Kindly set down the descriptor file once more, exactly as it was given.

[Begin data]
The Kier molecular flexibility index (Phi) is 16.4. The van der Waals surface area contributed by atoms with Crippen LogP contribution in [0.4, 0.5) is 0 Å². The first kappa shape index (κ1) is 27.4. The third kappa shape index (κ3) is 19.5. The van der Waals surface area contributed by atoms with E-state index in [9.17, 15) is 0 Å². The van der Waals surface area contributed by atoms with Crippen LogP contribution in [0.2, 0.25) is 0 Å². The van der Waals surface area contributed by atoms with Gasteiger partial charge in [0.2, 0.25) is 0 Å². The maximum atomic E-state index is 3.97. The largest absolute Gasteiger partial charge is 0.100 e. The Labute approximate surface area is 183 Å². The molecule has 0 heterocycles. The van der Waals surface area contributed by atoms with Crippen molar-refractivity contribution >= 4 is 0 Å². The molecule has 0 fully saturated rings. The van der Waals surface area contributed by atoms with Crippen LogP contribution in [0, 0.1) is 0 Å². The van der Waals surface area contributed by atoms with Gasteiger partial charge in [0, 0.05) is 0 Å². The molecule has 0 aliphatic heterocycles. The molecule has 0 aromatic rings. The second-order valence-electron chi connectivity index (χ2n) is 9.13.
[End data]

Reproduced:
The Kier molecular flexibility index (Phi) is 16.4. The van der Waals surface area contributed by atoms with Crippen LogP contribution in [0.4, 0.5) is 0 Å². The first kappa shape index (κ1) is 27.4. The third kappa shape index (κ3) is 19.5. The van der Waals surface area contributed by atoms with E-state index in [9.17, 15) is 0 Å². The van der Waals surface area contributed by atoms with Crippen LogP contribution in [0.2, 0.25) is 0 Å². The van der Waals surface area contributed by atoms with Gasteiger partial charge in [0.2, 0.25) is 0 Å². The maximum atomic E-state index is 3.97. The largest absolute Gasteiger partial charge is 0.100 e. The Labute approximate surface area is 183 Å². The molecule has 0 heterocycles. The van der Waals surface area contributed by atoms with Crippen molar-refractivity contribution >= 4 is 0 Å². The molecule has 0 fully saturated rings. The van der Waals surface area contributed by atoms with Crippen LogP contribution in [0, 0.1) is 0 Å². The van der Waals surface area contributed by atoms with Gasteiger partial charge in [0, 0.05) is 0 Å². The molecule has 0 aliphatic heterocycles. The molecule has 0 aromatic rings. The second-order valence-electron chi connectivity index (χ2n) is 9.13.